Friday morning I asked my Facebook friends for blog post ideas. This question came from Erin O’Bryan, a long-time Facebook and Twitter friend who lives not-too-far from me, but I have never met in person. (Erin, when are we going to fix that?) Anyway, since today is Erin’s birthday, I thought I’d use her question as inspiration for this post.
I am a fan of lists of every kind, and to-do lists especially.
My team uses Basecamp to create fairly sophisticated to-do lists for managing projects, and I venture to say I would not be able to run my business without Basecamp (or a similar tool.)
On Basecamp, I can easily sort and create my own to-do lists: the tasks (shamefully) overdue, the tasks due today, tasks due later this week, etc. I can also look at all the tasks assigned to me. Team members can find their to-dos easily, as well. We can view to-dos by project to for an overview of each project.
That said, whether or not to-do lists work is a fairly individual question. To-do lists work for some people and may not work for other people. I may prefer using Basecamp and you might like a spreadsheet. Or you might prefer a list handwritten on an index card or scrap paper.
Here are a few tips to increase the likelihood that to-do lists will work for you:
Record the list. Whether you write your list on paper or type it into an app, record it! A list that is written down is far more effective than the list that’s nagging in your thoughts.
Look at your list. Basecamp is only useful if I look at my list of to-dos. Your handwritten list is only effective if you keep it handy and refer to it.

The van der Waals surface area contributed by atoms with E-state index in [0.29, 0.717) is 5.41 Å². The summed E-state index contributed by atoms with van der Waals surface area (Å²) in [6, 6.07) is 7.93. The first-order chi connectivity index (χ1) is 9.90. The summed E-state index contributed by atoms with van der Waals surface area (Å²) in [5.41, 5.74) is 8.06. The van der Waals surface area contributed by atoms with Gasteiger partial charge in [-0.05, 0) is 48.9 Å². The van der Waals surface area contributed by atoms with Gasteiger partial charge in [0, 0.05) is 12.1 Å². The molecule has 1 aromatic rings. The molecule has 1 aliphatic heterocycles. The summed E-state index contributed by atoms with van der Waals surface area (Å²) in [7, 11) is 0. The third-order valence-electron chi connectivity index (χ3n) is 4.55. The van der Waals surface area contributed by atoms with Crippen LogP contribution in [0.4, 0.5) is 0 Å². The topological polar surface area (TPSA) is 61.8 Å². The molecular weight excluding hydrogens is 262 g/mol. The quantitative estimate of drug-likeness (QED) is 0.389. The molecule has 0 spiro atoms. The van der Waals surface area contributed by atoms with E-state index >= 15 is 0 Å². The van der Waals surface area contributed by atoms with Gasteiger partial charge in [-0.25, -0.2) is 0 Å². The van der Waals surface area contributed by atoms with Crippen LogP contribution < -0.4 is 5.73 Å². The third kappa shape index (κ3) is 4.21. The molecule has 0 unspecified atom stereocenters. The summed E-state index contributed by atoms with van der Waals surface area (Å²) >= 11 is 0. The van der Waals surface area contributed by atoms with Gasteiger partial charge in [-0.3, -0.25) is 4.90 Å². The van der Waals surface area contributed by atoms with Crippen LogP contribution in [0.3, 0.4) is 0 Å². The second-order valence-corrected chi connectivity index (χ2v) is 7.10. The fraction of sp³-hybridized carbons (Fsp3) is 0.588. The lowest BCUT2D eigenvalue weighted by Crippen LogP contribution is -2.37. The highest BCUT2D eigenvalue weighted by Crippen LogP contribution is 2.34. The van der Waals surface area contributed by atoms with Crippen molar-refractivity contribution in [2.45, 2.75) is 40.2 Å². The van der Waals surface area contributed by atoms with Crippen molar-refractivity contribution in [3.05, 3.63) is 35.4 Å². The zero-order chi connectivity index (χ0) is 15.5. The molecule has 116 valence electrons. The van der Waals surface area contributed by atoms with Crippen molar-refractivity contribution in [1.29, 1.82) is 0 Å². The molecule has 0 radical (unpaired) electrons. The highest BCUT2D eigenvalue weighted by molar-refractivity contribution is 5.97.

Use your list to help you focus. Once you have written a list, look at your list and choose one task at a time for your focus. I do best when I have a list, and when I prioritize the list in advance. Lists work even better when I choose a task and set a timer for each task.
Have a reasonable list. If your to-do list is too unwieldy, you may feel overwhelmed and defeated before you begin. At times, I feel that way when I look at my Basecamp to-do lists. Instead, create a list that you can actually accomplish in a day. Three or four big to-dos are probably enough.
Tell me something! Do to-do lists work for you? How do you prefer to keep your list? What other suggestions can you add about how to make to-do lists more effective?
I am the founder/CEO of the Weaving Influence team, the author of Reach: Creating the Biggest Possible Audience for Your Message, Book, or Cause, and the host of the Book Marketing Action Podcast. I’m a wife and mom of three kids, and I enjoy running, reading, writing, coffee, and dark chocolate.
Thank you my friend. One of these days coffee is in our future. To Do lists always hold such potential for me, like a big old empty yellow pad but I never seem to stick to them!
I keep my to-do list in a spiral notebook with decorative pages. It’s also where I keep notes to myself about what I want to blog about,since in essence my blog is an item on my list. Actually, I call my to-do list a progress report to imply that I actually might make progress. LOL
I so agree with all of your reasons, but especially the one about using a list to help you focus. Many days, I’ll feel overwhelmed at the number of things I need to do. Once I commit the list to paper, however, I find the list isn’t nearly as long as I’d mentally thought.
I just found a new list tool I like… Trello.com If you look at it you’ll see why.
I use To-Do lists only when I’m behind and in task-mode. Too many lists or lists that I try to maintain for too long end up falling between the cracks. I’ve even tried Getting Things Done but only use parts of that system, too. Mike…